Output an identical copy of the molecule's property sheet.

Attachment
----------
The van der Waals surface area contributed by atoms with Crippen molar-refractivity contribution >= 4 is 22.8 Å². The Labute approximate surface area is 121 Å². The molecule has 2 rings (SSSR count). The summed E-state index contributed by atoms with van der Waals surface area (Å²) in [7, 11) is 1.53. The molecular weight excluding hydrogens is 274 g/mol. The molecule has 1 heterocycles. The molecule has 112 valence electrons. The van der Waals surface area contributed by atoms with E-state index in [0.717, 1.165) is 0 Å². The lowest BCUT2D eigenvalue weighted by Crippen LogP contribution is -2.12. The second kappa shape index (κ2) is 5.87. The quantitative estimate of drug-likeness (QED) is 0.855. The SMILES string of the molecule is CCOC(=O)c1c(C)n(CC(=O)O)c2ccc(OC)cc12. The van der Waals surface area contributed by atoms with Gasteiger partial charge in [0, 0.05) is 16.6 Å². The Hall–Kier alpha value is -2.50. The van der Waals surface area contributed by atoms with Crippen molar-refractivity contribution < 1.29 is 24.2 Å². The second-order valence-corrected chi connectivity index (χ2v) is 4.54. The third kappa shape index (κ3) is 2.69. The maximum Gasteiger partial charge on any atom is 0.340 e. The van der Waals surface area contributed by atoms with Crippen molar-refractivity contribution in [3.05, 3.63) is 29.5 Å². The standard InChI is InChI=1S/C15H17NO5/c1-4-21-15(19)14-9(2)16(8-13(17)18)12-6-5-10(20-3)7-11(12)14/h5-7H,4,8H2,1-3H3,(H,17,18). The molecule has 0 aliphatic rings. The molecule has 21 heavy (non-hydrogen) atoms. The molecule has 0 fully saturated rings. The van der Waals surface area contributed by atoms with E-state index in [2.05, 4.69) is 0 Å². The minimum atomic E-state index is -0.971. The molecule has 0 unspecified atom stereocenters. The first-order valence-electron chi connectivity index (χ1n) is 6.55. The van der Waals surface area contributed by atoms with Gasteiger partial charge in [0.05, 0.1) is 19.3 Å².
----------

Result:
The van der Waals surface area contributed by atoms with Crippen molar-refractivity contribution >= 4 is 22.8 Å². The Labute approximate surface area is 121 Å². The molecule has 2 rings (SSSR count). The summed E-state index contributed by atoms with van der Waals surface area (Å²) in [7, 11) is 1.53. The molecular weight excluding hydrogens is 274 g/mol. The molecule has 1 heterocycles. The molecule has 112 valence electrons. The van der Waals surface area contributed by atoms with E-state index in [0.717, 1.165) is 0 Å². The lowest BCUT2D eigenvalue weighted by Crippen LogP contribution is -2.12. The second kappa shape index (κ2) is 5.87. The quantitative estimate of drug-likeness (QED) is 0.855. The SMILES string of the molecule is CCOC(=O)c1c(C)n(CC(=O)O)c2ccc(OC)cc12. The van der Waals surface area contributed by atoms with Gasteiger partial charge in [0, 0.05) is 16.6 Å². The Hall–Kier alpha value is -2.50. The van der Waals surface area contributed by atoms with Crippen molar-refractivity contribution < 1.29 is 24.2 Å². The second-order valence-corrected chi connectivity index (χ2v) is 4.54. The third kappa shape index (κ3) is 2.69. The maximum Gasteiger partial charge on any atom is 0.340 e. The van der Waals surface area contributed by atoms with Crippen molar-refractivity contribution in [3.05, 3.63) is 29.5 Å². The standard InChI is InChI=1S/C15H17NO5/c1-4-21-15(19)14-9(2)16(8-13(17)18)12-6-5-10(20-3)7-11(12)14/h5-7H,4,8H2,1-3H3,(H,17,18). The molecule has 0 aliphatic rings. The molecule has 21 heavy (non-hydrogen) atoms. The molecule has 0 fully saturated rings. The van der Waals surface area contributed by atoms with E-state index in [2.05, 4.69) is 0 Å². The minimum atomic E-state index is -0.971. The molecule has 0 unspecified atom stereocenters. The first-order valence-electron chi connectivity index (χ1n) is 6.55. The van der Waals surface area contributed by atoms with Gasteiger partial charge in [0.05, 0.1) is 19.3 Å².